On this blog, I’ve mainly discussed attitudes about MOOCs and online learning from the perspective of trainers, managers, and others higher up in the organization. But, there is an even more important group of people whose attitudes need to be addressed: the learners themselves.
While it’s true that many learners prefer technology-enabled learning and would rather take a MOOC than a traditional course, you may also encounter employees who fear online learning. Here, we’ll look at the four biggest fears about online learning — from the learner’s perspective — and explore ways to overcome them.
Fear of trying something new
For someone who has never taken an online course before, or who hasn’t been in a classroom in a long time, the fear of trying something new can be very real…and very debilitating. This fear can have many different sources — a fear of looking foolish, a fear of the unknown, and so on. In a training environment, it is often a fear of being a beginner. This is especially true for managers and others in advanced positions, who might not be comfortable looking like a newbie in front of their subordinates.
This fear can manifest in many different ways. If you encounter objections from learners that don’t seem to make sense, they may indicate a fear of something new.
How to overcome it
Sports psychologist Michelle Cleere has some good advice for overcoming this fear that can be easily translated into a training context: goal setting. She suggests that when learning a new skill, you should set small goals for yourself and check them off as you accomplish them. This practice gives you a feeling of accomplishment and helps keep you motivated.
You can use this in your training. Create a checklist of small tasks associated with the beginning of your online course. These tasks could include registering for the course, setting up a learner profile, watching an introductory video, posting a personal introduction on the class discussion board, and so on. This will help your learners get comfortable with the format and provide them small successes along the way.
Fear of the technology
We live in such a digital world that this is hopefully becoming less of a problem, but it still exists in some organizations and among some audiences. The fear here is not of the technology itself, but of not understanding how to use it. For example, if you have learners who have never posted to social media, participated in online chats, or left comments on an article or a video, then participating in online discussions could be a hard sell.
How to overcome it
This fear is relatively easy to handle — train your learners how to use the technology before the course starts. For example, if you are running a MOOC, start with a short module on how to use the MOOC. In addition, provide technical support for your learners to help everyone get up to speed and stay there.
Fear of not having enough time
This fear is common among online learners. In a traditional training course, a chunk of time is blocked off — four hours here or two days there. In an online course, and particularly in a self-paced one, learners determine their own schedules. This aspect of MOOCs appeals to many, and is one of the reasons the courses have become so popular. But, for some, it can lead to the fear that they will not have time to participate in the course during normal working hours and thus will need to sacrifice their free time.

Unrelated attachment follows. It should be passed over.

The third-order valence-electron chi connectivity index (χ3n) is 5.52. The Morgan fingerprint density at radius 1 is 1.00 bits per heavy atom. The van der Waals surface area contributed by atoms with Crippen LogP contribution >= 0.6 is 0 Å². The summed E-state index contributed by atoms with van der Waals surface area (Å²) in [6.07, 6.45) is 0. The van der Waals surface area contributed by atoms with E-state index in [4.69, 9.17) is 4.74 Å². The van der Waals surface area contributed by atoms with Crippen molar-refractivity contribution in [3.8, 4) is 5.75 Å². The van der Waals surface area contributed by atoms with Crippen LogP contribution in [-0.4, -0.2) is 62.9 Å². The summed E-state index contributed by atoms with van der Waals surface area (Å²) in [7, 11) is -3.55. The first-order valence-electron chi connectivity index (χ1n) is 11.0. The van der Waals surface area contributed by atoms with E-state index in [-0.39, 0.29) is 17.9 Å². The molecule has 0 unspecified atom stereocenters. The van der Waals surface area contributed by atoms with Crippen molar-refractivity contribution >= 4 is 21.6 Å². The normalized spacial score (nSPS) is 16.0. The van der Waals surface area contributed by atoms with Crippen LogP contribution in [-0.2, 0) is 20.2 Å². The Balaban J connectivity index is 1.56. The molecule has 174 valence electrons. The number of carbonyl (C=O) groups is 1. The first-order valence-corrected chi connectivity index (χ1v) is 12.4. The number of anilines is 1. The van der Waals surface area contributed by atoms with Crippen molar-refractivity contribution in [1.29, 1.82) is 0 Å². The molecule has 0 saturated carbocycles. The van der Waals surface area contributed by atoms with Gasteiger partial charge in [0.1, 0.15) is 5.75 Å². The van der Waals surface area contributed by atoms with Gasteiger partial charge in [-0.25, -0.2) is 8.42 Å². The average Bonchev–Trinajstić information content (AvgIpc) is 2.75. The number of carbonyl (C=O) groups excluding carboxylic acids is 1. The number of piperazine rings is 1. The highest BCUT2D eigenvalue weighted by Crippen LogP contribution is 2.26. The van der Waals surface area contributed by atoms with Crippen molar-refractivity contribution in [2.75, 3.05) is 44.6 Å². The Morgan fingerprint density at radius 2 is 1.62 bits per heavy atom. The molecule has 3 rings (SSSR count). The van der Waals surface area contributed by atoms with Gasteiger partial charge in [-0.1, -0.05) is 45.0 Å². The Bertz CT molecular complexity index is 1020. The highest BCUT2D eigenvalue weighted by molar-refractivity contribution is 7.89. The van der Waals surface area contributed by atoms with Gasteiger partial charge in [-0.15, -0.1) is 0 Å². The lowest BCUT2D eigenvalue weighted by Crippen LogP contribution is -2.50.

How to overcome it
If a training course is designed to take 20 hours, then 20 hours need to be set aside for it, even if it is self-paced. This doesn’t mean that the training needs to be specifically scheduled, but it does mean that during the training, managers need to allow their subordinates time to take the course. Some employees may choose to take the course at home in their spare time, but if you require them to do so, you will likely not only hear grumbling, but also find that many people are simply opting out.
Fear that the training won’t succeed
Finally, despite plenty of evidence to the contrary, there is still an attitude among many that online training simply doesn’t work as well as traditional face-to-face training. This attitude is dangerous because it can be a self-fulfilling prophecy: if learners believe online courses are subpar, then they may lack motivation and commitment, which, in turn, will lead to subpar results.
How to overcome it
A two-pronged approach is necessary here. First, there needs to be buy-in from executives and managers, as well as from the L&D department so that this attitude is not the result of a trickle-down effect. Second, prove it wrong by running an excellent online course. Give your learners a great experience of online learning — one that is meaningful and relevant, and that helps them do their job better, and this fear will quickly disappear.
Fear — of trying something new, of technology, and so on — is at the root of most of the objections you may hear to online training. The best approach is to address these fears head-on by providing learners with the knowledge and the tools they need to succeed.
Copyright 2015 Bryant Nielson. All Rights Reserved.
Bryant Nielson – Managing Director of CapitalWave Inc.– Being a big believer in Technology Enabled Learning, Bryant seeks to create awareness, motivate adoption and engage organizations and people in the changing business of education. Bryant is a entrepreneur, trainer, and strategic training adviser for many organizations. Bryant’s business career has been based on his results-oriented style of empowering the individual. Learn more about Bryant at LinkedIn: www.linkedin.com/in/bryantnielson